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Science
CASE NOTES
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Tuesday 21:00-21:30
Repeat Wednesday 16:30
Dr Mark Porter gives listeners the low-down on what the medical profession does and doesn't know. Each week an expert in the studio tackles a particular topic and there are reports from around the UK on the health of the nation - and the NHS.
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LISTEN AGAINListen 30 min
Listen to 18 May
PRESENTER
DR MARK PORTER
Dr Mark Porter
PROGRAMME DETAILS
Tuesday 18 May 2004
Teeth

Full programme transcript >>

Oral Health

This week’s Case Notes falls in National Smile Week, a promotion from dental charity, The British Dental Health Foundation. It’s their aim to get us more aware of oral health – not only how to brush our teeth but fighting bad breath, gum disease and mouth cancers. Case Notes is taking a look at these points too, and before you take your toothbrush up in mild panic, have a look at these facts:

- Nine out of 10 adults have some degree of gum disease.

- Over 20% of children aged three have severe tooth decay in their front teeth.

- 80% of women brush their teeth twice a day, compared to only 60% of men.

- Older people in residential care have poorer oral health than those living in their own homes.

- More children under 16 are having orthodontic treatment now than ever before.

Gum disease and other health problems
Why should you worry? Well gum disease is an indicator to other health problems.

Heart disease and strokes
Inflamed gums are a powerful predictor of a person’s odds of dying prematurely from heart disease and stroke, two of the UK’s biggest killers. German researchers have just published worrying new evidence that middle-aged men with severe gum disease are four times more likely to have a stroke than their peers with healthier gums. And American researchers have already identified a similar link with heart disease – people with gum disease are almost twice as likely to develop narrowing of the coronary arteries supplying the heart. The reason for the links remains unclear but it’s thought that inflammation in the mouth accelerates the formation of fatty deposits within arteries, furring up the circulation and increasing the odds of a stroke or heart attack.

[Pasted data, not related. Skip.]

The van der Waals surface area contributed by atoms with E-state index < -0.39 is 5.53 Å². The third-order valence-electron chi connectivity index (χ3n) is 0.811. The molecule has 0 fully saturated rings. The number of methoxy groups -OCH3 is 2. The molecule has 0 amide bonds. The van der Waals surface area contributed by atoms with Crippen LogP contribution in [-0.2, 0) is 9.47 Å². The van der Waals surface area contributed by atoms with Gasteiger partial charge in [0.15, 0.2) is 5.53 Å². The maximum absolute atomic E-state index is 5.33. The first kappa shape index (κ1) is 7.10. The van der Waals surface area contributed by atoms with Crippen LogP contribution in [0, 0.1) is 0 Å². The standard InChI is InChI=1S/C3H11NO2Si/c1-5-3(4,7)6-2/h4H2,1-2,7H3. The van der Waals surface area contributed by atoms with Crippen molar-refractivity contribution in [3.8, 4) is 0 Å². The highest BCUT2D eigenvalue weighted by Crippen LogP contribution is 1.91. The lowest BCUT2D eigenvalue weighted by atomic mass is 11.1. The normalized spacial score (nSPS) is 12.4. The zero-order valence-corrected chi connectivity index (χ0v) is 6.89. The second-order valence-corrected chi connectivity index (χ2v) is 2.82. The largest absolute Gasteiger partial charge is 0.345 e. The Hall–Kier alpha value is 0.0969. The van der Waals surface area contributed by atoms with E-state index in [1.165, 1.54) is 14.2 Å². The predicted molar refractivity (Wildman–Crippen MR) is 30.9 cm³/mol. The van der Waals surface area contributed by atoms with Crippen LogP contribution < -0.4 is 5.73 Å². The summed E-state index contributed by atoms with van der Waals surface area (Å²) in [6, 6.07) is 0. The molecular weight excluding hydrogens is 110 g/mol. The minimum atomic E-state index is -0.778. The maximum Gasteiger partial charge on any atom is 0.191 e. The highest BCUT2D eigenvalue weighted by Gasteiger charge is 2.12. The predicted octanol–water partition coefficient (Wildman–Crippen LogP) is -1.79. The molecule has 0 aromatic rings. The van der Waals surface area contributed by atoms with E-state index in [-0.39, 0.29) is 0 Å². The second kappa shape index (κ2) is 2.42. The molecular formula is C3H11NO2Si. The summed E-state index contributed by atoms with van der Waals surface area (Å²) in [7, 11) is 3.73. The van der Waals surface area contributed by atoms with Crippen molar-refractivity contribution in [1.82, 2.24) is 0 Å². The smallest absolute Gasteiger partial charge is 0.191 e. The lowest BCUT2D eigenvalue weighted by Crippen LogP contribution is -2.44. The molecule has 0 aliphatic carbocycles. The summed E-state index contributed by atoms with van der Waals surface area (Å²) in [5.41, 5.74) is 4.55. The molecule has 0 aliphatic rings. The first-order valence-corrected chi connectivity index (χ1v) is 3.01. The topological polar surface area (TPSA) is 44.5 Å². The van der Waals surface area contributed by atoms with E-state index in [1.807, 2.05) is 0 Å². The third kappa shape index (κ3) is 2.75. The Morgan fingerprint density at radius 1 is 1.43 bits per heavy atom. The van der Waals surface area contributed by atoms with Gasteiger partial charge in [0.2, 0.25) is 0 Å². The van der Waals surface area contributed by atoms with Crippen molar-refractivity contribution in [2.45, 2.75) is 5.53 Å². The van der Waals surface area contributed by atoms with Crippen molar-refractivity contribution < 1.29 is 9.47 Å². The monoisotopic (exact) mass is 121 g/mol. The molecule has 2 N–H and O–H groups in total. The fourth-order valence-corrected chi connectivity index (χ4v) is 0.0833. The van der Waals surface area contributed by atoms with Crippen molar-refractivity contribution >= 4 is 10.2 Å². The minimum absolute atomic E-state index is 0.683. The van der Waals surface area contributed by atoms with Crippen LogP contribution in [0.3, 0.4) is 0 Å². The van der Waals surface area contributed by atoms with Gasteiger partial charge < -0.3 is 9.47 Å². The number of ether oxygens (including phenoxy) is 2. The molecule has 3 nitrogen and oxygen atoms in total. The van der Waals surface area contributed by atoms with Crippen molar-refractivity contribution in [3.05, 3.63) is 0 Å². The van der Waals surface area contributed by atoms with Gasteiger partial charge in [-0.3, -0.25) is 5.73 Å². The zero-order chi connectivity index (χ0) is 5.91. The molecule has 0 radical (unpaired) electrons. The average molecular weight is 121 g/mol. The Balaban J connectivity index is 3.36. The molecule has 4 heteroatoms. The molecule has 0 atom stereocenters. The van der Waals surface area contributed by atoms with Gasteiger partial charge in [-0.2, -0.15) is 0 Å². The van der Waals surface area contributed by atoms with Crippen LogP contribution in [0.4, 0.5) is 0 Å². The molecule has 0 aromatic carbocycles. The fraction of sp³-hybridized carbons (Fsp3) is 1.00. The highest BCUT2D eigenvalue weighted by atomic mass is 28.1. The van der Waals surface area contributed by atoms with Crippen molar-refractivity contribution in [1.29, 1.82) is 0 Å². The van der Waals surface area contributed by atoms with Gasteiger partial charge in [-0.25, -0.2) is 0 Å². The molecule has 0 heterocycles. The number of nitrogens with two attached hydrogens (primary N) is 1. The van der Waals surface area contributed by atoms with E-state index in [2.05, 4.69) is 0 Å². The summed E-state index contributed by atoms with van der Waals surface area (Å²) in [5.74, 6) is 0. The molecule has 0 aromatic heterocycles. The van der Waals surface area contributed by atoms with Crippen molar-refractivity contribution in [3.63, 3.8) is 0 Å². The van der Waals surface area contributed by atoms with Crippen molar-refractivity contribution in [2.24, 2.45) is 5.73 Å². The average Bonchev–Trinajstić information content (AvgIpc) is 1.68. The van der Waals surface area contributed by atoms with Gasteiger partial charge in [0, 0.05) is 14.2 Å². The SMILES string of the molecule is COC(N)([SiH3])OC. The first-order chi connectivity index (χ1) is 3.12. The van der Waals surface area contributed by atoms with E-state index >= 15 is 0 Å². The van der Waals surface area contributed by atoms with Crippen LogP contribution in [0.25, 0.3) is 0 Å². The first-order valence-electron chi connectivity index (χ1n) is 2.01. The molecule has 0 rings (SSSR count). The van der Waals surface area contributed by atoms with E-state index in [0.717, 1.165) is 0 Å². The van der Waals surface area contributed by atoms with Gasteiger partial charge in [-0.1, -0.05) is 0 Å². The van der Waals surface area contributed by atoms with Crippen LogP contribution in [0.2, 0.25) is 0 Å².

Other health issues
And it’s not just circulatory problems that worry doctors and dentists. There is good evidence that gum disease can influence health in other ways, including increasing the odds of developing diabetes and bringing on premature labour – pregnant women with severe gum disease are four times more likely to go into labour early.

Gum disease
Mild gum disease is often painless. Early tell-tale signs are redness at the gum margin (where the gums meet the teeth), and bleeding after brushing. More severe cases can cause obvious swelling of the gums, bad breath and loose teeth – 1 in 7 of the population loses all their teeth before the age of 50 because of gum disease. 

Good dental hygiene
Prevention is the key. Good dental hygiene and regular visits to a dentist can stop gum disease developing, and help treat established cases.

Orthodontic treatment
Orthodontic treatment isn’t just consigned to children with wonky teeth anymore. About 4% of orthodontic treatment is done on adults. It is easy to get your teeth sorted out with braces and implants, but are we doing our mouths any favours? If it makes teeth easier to clean then it’s all well and good but what about cosmetic alterations to make our teeth whiter and straighter – are they worth the effort and money?

Case Notes sinks its teeth into Oral Health on Tuesday 18th May 2004 at 9pm and Wednesday 19th May at 4.30pm.
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